Then I got another job! With wage much higher than my wildest dreams, I thought “hey, I’m on the baby steps, I know what I’m doing, it’s time for me to enjoy life!” I moved to another city, got a decent apartment (I actually made sure this time I could afford it).
With a new empty apartment, you need new furniture, right? This is where I started to flop. I had budgeted what my living expenses were before I got this new job, and my salary increased by over 50%, so I got an apartment which was about 25% of my take home pay. I should have had enough to save but instead of increasing my savings, I increased my spending.
(Hey, Nav.igator, have you checked out the free budgeting tools inside the nav.it money app?)
I saw a beautiful bedroom set that was way above my budget, but I gave into the temptation.I financed it for $2,000. Funny story about this bed was that it ended up being too big for my room. I had to suck it up and just keep shimmying my way around my bedroom.
Despite making more, I lived an expensive lifestyle, always going out to bars, restaurants, weekend trips to the US, expensive vacations. I paid some in cash and some I put on my credit card. For every vacation, I bought completely new outfits for each day of the trip. This ended up being more expensive than the flights and accommodation itself. I bought whatever my heart desired.
While I had the most amazing experiences, I was spending excessively. I did not stick to my budget and I said yes to anyone who asked me to hang out or go on a trip.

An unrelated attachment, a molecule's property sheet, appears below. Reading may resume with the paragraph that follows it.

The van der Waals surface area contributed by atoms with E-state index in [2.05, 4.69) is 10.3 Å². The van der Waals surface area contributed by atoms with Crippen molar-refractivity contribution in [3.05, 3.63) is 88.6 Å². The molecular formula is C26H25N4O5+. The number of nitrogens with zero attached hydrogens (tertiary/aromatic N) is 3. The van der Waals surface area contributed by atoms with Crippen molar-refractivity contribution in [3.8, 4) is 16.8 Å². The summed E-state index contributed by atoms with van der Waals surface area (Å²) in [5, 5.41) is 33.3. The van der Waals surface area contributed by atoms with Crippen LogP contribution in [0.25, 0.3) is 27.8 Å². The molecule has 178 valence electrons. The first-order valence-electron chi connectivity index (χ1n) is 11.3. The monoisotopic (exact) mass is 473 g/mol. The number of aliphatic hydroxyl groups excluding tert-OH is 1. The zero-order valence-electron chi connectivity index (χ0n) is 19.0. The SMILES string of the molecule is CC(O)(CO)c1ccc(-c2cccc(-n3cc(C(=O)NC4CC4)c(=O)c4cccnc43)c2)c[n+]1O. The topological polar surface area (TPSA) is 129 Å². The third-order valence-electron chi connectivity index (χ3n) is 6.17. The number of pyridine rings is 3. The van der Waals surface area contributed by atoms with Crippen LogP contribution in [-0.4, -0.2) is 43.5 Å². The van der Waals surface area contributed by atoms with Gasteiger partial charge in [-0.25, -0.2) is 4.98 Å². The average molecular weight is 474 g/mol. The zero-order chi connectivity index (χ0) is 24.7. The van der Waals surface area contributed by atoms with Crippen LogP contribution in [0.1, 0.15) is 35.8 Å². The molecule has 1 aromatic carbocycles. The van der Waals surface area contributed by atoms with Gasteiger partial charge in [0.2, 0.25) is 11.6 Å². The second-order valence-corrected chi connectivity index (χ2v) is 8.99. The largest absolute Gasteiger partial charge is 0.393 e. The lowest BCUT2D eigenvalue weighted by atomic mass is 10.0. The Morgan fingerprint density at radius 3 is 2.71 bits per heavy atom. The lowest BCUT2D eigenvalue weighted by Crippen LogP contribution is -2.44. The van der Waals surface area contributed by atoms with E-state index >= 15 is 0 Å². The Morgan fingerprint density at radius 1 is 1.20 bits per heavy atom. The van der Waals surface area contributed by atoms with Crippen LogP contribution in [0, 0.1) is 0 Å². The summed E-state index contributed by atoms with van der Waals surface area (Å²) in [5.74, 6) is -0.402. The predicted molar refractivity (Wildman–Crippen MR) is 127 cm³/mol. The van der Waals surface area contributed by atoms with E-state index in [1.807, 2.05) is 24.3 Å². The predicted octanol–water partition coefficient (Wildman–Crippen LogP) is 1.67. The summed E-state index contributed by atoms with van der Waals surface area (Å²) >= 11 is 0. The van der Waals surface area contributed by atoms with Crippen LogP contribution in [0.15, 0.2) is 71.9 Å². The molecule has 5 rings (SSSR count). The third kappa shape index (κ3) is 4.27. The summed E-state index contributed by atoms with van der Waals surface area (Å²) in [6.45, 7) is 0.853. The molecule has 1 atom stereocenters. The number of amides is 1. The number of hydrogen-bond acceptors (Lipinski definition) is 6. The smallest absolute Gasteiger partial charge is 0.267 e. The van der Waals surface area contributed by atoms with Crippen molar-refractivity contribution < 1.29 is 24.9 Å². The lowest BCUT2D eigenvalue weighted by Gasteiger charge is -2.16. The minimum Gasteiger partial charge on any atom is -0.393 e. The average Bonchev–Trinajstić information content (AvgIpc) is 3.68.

Your bank’s job is charging interest, not looking out for yours.
My bank also enabled me by continuously offering to increase my credit limit, saying I was so good with my payments (those suckers) they even offered me a line of credit without me applying. I didn’t need it, I took it in the hopes that it would act as an emergency fund. I also planned to send money back home without always having to wait for my next paycheck. I ended up running up the line of credit without even using it on one single emergency. When an actual emergency hit, I ended up having to borrow more!
Speaking of emergencies, a week after I got back from one of my vacations, my car battery died. I had to borrow money from a friend to buy a new one. Three days later, I got laid off from my job. I spent what little savings I had on this trip and had nothing to my name. This is why having 3-6 months of emergency savings is so important. You know the saying that “when it rains, it pours”? This is what usually happens with emergencies – they hit hard and put you in a desperate position. If I had an emergency fund, I would have been able to cover both my car repair and a job loss but I didn’t. I had to rely on debt.